This Saturday and Sunday, legendary choreographer Vincent Mantsoe will bring his Paris-based company to the CFA Theater to present two performances of his newest work, SAN. Known for its fusion of traditional South African movement and street dance forms, the company has been praised by the New York Times for a “…sophistication and beauty in the way traditional African dance motifs…are woven together with more sinuous abstract movements.”
SAN celebrates and tells the story of the Khoi-San people, hunter-gatherers and aboriginal inhabitants of the Southern African plains, commonly referred to as Bushmen. Mantsoe writes:
“Restricted from the open land, which has slowly but consistently been converted to farmland or taken into possession for mining, the San have been silenced, fenced out, subjected to hangings intended to break their spirit, and endured the terrors of genocide… SAN asks how, in the face of change, which spreads like wild roots, we can sustain the freedom to express our sense of beauty, emotions and attitudes without shame or guilt of who we are.”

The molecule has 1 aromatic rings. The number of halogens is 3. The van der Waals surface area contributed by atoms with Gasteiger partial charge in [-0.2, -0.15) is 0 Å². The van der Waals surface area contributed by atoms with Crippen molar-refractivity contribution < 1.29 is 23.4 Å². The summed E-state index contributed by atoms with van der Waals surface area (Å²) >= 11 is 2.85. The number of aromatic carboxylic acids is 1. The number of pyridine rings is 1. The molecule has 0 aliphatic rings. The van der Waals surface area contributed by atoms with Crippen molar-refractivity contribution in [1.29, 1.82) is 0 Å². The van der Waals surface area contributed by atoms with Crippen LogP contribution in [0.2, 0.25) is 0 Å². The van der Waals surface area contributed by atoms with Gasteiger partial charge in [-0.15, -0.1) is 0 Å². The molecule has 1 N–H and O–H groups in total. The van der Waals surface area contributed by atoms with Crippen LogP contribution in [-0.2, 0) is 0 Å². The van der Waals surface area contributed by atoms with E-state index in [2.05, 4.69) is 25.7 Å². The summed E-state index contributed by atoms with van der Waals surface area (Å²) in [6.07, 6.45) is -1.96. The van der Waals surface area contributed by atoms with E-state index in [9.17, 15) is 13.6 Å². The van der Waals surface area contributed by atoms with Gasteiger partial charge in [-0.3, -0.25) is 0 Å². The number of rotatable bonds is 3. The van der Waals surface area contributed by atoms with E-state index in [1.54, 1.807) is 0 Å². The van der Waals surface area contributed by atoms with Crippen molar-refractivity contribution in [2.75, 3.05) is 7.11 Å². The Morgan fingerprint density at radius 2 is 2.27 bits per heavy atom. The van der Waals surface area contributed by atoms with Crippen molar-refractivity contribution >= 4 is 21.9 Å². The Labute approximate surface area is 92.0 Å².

Interestingly, this past Thursday marked a major victory in the Khoi-San’s defense of their rights, when Botswana’s Court of Appeal revoked a 2010 ruling that had denied the Kalahari Bushmen access to water on their own lands. (More information on this legislation is available online here).
The themes of SAN take on new meaning with this hopeful news, and this weekend’s performances by Compagnie Vincent Mantsoe should be especially moving in light of this important milestone.
Saturday, February 5, 8pm & Sunday, February 6, 3pm
Pre-performance talk by Debra Cash in the CFA Hall at 7:15pm before the Saturday performance
$21, $18 seniors, Wesleyan faculty/staff, non-Wesleyan students, $8 Wesleyan students
Director, Center for the Arts